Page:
And so it comes to pass: Sky on the Internet and available to all UK broadband subscribers. Dishes have been in Sky’s DNA from day one and they will be around for a long time, but making Sky open to all is a major evolutionary moment for Sky, for pay-TV and for broadcasting as a whole.
Of course, we all saw it coming – eventually. When broadband capacities were high enough and content security was robust enough, why not? Some questions remain on these fronts and Sky is certainly doing just fine in its established markets, so why now?
The answer, as always with Sky, is to look not just at how it is trying to help itself, but also at who it is trying to hurt. If you park your tanks on Sky’s lawn, don’t expect a fight, expect a war.
LoveFilm, Netflix, and YouView (which Sky will still see as in essence an instrument of its Nemesis, the BBC), are all in the pay-TV giant’s sights.
The message to all UK viewers is; you’ve heard about all the Sky programmes, well now you can pick and choose among them and you don’t need a dish. Sky 1’s recent demonstrations of its commitment to genuinely high quality drama and comedy starring famous names will help its credibility with those not swayed by movies and sport.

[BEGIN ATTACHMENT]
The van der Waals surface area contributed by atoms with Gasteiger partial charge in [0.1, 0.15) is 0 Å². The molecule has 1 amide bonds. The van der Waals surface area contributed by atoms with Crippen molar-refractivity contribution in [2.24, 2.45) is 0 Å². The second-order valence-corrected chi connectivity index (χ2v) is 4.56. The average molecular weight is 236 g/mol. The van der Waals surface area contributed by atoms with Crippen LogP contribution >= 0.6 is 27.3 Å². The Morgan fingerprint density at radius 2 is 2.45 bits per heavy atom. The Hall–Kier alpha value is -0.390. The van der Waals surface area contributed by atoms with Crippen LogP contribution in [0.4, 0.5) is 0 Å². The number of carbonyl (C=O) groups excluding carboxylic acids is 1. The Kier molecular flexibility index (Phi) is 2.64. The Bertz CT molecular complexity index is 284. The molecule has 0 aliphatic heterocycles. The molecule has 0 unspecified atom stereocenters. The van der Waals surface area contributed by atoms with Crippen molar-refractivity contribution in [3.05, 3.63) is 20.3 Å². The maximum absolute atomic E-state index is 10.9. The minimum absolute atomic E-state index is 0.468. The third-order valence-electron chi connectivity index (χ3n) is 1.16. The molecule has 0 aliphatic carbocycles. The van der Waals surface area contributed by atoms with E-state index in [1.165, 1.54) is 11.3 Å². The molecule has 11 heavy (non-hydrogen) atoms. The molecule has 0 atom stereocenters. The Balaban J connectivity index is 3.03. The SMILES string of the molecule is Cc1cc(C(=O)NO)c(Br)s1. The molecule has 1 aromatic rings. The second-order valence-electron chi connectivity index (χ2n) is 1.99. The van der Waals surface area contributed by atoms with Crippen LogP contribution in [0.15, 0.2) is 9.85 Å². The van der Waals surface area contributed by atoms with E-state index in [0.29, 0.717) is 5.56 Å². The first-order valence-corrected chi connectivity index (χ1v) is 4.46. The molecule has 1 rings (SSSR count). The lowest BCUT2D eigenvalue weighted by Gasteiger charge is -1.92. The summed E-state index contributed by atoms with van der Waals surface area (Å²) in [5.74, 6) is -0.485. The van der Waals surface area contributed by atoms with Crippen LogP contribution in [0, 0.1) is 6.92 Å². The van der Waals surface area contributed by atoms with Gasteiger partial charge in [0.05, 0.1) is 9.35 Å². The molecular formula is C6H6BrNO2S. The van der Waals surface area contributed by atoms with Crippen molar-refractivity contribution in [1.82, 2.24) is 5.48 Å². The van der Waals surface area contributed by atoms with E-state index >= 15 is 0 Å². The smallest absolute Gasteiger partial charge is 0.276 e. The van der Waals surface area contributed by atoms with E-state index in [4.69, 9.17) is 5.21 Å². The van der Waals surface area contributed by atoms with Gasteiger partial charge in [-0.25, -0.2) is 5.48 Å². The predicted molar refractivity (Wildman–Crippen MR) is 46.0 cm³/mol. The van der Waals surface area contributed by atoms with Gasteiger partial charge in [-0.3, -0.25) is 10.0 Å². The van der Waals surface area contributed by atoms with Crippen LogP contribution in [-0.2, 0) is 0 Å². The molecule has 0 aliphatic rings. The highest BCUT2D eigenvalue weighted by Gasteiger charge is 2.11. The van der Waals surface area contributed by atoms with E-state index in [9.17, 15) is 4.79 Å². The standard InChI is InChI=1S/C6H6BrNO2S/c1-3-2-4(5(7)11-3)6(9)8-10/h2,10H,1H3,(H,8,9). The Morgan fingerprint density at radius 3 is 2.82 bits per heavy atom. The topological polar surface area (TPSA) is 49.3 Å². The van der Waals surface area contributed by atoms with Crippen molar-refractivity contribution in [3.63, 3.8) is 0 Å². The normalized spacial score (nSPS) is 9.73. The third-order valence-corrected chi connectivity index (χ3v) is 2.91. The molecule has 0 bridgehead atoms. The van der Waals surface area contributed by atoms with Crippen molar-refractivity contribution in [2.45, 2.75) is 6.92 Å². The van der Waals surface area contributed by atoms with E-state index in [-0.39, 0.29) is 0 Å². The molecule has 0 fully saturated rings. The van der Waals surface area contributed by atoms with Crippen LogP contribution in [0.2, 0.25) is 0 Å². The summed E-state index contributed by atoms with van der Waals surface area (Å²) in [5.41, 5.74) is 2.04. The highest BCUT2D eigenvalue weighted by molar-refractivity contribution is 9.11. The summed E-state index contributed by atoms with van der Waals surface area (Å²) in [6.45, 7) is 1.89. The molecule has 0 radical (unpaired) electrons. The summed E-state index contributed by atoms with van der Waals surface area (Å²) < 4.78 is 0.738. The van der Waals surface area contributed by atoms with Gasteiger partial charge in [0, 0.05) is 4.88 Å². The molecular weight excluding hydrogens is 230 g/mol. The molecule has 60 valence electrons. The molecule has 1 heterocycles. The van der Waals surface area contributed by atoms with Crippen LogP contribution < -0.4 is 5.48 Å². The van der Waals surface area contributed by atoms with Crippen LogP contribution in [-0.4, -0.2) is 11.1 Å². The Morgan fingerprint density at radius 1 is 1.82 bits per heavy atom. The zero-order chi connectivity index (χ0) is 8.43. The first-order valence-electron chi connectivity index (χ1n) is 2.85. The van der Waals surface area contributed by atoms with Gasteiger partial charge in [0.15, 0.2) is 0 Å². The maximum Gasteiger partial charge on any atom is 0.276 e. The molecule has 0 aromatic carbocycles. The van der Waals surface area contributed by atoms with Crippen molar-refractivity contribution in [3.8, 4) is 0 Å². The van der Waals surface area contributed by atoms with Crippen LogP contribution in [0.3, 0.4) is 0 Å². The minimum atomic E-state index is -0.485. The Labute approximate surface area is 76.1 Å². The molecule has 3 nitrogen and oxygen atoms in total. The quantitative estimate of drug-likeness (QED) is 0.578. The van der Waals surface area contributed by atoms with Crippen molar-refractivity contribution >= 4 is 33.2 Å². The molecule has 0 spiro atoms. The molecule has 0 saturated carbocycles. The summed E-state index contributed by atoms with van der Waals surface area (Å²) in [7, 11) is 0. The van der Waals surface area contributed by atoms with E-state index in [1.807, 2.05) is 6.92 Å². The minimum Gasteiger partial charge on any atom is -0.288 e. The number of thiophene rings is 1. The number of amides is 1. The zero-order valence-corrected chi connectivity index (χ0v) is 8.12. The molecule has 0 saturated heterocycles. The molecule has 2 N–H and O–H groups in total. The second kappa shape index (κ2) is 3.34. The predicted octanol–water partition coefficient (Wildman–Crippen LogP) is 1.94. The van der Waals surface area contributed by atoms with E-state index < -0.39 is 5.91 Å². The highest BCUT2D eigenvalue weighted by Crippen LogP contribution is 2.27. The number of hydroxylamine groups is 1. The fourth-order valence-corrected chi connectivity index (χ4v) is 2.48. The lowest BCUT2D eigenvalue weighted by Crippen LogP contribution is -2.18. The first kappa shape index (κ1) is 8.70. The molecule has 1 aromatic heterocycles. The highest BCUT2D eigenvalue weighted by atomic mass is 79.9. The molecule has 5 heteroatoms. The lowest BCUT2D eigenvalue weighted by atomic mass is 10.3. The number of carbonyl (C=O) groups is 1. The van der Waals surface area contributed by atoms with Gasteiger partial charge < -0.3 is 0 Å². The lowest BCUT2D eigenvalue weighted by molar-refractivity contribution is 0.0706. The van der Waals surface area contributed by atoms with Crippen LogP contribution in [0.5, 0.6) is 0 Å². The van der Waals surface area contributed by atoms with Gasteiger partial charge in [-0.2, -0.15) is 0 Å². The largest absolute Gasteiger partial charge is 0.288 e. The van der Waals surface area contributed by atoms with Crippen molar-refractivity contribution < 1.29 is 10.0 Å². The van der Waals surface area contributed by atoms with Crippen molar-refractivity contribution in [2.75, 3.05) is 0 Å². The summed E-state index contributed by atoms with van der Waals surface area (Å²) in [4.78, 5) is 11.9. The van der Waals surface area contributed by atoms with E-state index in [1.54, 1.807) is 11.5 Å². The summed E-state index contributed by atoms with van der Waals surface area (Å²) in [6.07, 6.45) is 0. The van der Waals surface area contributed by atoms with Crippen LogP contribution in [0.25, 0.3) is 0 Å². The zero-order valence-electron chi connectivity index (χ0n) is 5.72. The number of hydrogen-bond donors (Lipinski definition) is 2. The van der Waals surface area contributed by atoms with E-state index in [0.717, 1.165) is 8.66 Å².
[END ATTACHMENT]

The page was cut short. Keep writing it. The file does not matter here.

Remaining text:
But the more important message is to the suppliers of those movies and sports – which are still what count most in pay-TV. The message is ‘don’t for one minute think we are not still your most important customer. We can, and we will, out gun any and all competition’.
The content owners will hear, and some will even listen. But, in the end, a war can only be good for arms dealers. If you have a slate of hit movies, or even better some popular sporting rights, you can start upgrading your holiday plans now.